Jonathan had also done a ton of research and had found a long audio interview with Howard that supplied one of the best autobiographical sources that we had.  He also found a clip with Bill Boggs interviewing Howard during the run of Little Shop.  In the Boggs interview, Howard and other theater luminaries sit at a dining table while Howard talks about his philosophy of storytelling in the theatre.  In the same interview, he mentions his next project with Marvin Hamlisch, which of course was Smile.



What was it like working on both the live action as well as the animated Disney versions of Beauty and the Beast?

They were both great experiences but very different from each other.   The animated Beauty was a process of discovery.  We had the original court tales from 18th century France, and a host of movies and television shows based on the fairy tale.   Walt Disney and his crew developed it for a short time after the war, but never made progress.  We had a big false start on the film and storyboarded about 20 minutes of reasonably good work that we eventually came to feel wasn’t as fresh and entertaining as it could be.  At the same time, The Little Mermaid premiered and the reaction was fantastic.   We never dreamed that Howard and Alan would be available to work on Beauty and the Beast, but when Aladdin crashed with major story issues they were available and thankfully jumped on board the production as our songwriters.  

Our directors Gary Trousdale and Kirk Wise were fantastic in every way, but they didn’t have experience with musicals and they knew it.   They deferred to Howard on placement of songs, the lyrics and the crucial lead into the songs.  Howard worked closely with our story crew and our writer, Linda Woolverton, to flesh out the story.   It’s hard when you are searching for new entertainment in an old story, but those early days with the team at Disney plus Howard and Alan led to ideas like Gaston, and the enchanted objects that made the film incredibly musical and entertaining without losing its dramatic core.

The live action film had the benefit of the original film which Bill Condon and his team loved and studied.  But to their credit they were not afraid to expand on our original story.  There were plenty areas of the plot where the live action team helped us understand the origin of Belle’s mother, and gave us more depth into just about every aspect of the story.   The cast was world class and Emma Watson with Dan Stevens gave Belle and the Beast such great heart and empathy that we couldn’t help but fall in love with them.    Much of Howard’s original songs remain, but Alan with the brilliant Tim Rice, filled out the song score to help expand the story for the live action telling.   Finally, the sets and costumes were delicious beyond belief and contributed to the fairytale setting of the live film.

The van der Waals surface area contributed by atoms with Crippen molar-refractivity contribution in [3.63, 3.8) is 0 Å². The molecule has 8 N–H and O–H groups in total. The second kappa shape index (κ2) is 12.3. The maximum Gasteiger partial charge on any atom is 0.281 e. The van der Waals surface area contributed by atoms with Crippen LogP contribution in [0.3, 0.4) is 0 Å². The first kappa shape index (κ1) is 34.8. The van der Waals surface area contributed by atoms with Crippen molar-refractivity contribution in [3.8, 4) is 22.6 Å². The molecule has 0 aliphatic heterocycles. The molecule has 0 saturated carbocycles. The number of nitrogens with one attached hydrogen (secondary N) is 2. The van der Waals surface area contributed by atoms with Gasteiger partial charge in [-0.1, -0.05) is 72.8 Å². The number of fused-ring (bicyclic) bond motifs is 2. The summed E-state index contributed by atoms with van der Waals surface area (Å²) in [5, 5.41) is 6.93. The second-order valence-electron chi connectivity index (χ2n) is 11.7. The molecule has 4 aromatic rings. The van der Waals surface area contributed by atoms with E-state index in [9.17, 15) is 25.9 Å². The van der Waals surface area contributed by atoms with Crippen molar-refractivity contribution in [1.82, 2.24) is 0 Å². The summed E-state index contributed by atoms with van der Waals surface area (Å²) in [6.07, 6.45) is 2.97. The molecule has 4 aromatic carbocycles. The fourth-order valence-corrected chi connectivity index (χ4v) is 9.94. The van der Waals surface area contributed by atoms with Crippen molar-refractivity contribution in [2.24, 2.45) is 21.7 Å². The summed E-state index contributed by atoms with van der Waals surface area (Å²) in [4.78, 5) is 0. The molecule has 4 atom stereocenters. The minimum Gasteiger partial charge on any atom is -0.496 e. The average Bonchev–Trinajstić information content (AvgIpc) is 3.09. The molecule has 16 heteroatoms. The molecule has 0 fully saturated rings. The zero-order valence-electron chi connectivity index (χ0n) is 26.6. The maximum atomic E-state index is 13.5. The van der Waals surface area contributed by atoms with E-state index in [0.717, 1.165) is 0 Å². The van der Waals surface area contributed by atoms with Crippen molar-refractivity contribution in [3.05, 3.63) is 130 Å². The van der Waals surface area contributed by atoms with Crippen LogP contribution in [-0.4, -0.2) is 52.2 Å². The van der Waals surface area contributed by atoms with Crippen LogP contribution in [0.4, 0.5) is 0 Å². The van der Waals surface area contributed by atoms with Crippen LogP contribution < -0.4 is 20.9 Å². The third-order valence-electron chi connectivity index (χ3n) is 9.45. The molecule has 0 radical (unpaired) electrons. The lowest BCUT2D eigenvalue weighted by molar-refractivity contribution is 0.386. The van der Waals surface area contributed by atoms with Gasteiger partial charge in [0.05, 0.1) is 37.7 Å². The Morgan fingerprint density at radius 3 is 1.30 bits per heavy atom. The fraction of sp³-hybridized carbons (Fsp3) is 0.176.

So, two very different experiences, one a film of exploring and discovering while learning from Howard, and the other, an exercise in beautiful adaptation by Bill and his crew.

What do you enjoy more, producing or directing?

I’m a maker.  I love making things and sometimes, as with Beauty and the Beast, that means pulling a team of people together to create something, and other times, as a director, it means complete control over every aspect of the storytelling.   Lately, I’ve enjoyed directing a great deal.    The films I work on are generally non-fiction documentaries for PBS or Disney and I like the challenge of pulling together a story from real events.   I’m a history junkie and have always loved reading biographies and history books so it’s no surprise that I like documentaries.  My crew is small, and the amount of control that a director can exercise on a doc is fantastic.   That can be a good or bad thing, of course.  When the film isn’t working, there is no one to blame, but with the right team and some time to dig deep into the emotions of the story, it’s possible to make films that are every bit as engaging as fiction.  We’re going through a golden age of documentary film making right now, and I’m excited to be part of that.